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Background: The public health message around alcohol is complex, with benefits versus harms, the confusing concept of risk and drinking guidance changing over time. This provides a difficult context for alcohol screening in primary care, with established barriers from the practitioner perspective, but less is known about the patients’ perspective. This study explores patients’ views on drinking. Methods: Eligible participants were recorded as drinking above low risk levels in primary care. Six practices in North London participated. Interviews were in-depth, semi-structured, transcribed verbatim and underwent detailed thematic analysis. Findings: Interviews were conducted with 8 women and 12 men, aged 26–83 years, mostly educated to undergraduate level and of ‘White’ ethnicity. UK drinking guidance was viewed as irrelevant for reasons related to life stage, lifestyle and absence of harm. Dependence, loss of functionality and control were perceived as key features of problematic drinking. Healthy lifestyles, in terms of diet, exercise and not smoking, were thought to mitigate potential problems associated with alcohol intake. Conclusion: The findings suggest that public health messages and brief advice should focus on harm experienced at different life stages, among people with different lifestyles, to challenge the ubiquitous view that ‘I’m not a real boozer’.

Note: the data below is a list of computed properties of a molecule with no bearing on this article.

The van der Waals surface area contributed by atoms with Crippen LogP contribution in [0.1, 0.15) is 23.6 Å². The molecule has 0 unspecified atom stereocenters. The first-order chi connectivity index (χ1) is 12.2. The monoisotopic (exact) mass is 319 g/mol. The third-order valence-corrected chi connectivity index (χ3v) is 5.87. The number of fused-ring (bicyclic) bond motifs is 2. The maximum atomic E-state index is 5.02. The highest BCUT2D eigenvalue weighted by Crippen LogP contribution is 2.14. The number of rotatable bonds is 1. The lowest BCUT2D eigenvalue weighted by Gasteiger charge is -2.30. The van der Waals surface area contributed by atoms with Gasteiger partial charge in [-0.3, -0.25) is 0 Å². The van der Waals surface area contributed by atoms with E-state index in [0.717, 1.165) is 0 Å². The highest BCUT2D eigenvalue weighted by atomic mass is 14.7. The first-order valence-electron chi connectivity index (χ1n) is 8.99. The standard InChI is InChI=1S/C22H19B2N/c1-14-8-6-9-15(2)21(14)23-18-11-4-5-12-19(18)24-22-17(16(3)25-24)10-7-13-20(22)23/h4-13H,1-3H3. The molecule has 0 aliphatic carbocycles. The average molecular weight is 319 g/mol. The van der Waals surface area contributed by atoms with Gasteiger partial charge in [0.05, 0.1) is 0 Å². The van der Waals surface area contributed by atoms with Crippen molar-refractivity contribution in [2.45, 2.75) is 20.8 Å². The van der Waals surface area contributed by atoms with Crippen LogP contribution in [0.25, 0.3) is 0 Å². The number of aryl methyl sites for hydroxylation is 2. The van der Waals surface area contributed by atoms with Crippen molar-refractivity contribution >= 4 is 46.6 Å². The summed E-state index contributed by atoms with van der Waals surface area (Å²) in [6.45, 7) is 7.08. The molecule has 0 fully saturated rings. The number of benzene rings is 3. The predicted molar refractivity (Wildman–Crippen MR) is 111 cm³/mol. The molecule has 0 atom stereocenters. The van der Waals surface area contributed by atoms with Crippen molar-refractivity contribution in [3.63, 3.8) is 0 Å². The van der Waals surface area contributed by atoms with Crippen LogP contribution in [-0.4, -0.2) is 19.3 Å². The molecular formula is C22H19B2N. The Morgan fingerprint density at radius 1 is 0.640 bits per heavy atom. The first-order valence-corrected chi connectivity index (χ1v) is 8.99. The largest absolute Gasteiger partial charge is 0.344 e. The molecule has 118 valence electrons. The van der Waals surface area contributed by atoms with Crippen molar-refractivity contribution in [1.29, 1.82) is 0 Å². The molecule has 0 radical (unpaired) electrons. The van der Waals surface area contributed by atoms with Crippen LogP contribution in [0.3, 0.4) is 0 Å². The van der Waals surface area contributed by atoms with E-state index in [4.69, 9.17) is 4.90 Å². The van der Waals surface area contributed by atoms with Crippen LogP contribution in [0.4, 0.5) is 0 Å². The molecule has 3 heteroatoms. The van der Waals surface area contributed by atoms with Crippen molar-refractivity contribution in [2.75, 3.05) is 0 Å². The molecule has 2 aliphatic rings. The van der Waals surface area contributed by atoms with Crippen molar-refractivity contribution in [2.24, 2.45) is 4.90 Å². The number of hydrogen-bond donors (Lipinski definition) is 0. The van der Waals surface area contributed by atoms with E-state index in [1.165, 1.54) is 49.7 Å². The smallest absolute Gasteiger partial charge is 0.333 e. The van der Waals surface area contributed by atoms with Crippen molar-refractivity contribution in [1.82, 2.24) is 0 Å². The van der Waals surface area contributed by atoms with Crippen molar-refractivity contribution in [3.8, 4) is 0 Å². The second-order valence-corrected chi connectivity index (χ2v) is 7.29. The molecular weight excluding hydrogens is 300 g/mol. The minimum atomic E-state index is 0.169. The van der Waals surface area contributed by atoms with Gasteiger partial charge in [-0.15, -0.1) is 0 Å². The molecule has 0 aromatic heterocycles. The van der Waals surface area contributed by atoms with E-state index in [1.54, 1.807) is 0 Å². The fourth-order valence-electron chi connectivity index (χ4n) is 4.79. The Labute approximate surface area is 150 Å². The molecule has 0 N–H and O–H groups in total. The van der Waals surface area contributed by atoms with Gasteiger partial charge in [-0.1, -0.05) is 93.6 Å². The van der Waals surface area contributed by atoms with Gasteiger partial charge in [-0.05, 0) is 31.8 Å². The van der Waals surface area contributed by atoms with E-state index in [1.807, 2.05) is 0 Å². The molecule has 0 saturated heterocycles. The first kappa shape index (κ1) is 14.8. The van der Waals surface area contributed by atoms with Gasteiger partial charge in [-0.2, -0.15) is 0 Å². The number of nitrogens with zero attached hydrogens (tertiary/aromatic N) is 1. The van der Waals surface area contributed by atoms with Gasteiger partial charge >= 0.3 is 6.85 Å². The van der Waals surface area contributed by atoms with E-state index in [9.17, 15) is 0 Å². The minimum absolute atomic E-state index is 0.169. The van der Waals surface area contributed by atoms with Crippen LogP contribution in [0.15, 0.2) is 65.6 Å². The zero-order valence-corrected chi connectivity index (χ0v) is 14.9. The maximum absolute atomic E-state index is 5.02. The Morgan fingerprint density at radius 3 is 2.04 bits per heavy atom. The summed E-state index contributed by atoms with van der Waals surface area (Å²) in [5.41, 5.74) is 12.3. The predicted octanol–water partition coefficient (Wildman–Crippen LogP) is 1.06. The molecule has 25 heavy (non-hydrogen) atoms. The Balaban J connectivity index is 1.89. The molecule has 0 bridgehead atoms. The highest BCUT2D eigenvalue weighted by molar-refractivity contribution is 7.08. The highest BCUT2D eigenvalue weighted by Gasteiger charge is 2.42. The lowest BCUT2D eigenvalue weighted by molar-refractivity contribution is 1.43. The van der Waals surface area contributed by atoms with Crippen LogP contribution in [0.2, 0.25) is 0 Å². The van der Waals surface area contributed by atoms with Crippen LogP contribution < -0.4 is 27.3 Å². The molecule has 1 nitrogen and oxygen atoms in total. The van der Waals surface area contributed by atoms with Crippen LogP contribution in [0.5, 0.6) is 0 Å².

More information Original publication




Oxford University Press

Publication Date



Launching fellowship holder: Zarnie Khadjesari


Alcohol consumption, health promotion, non-help seeking patients, primary care, qualitative interviews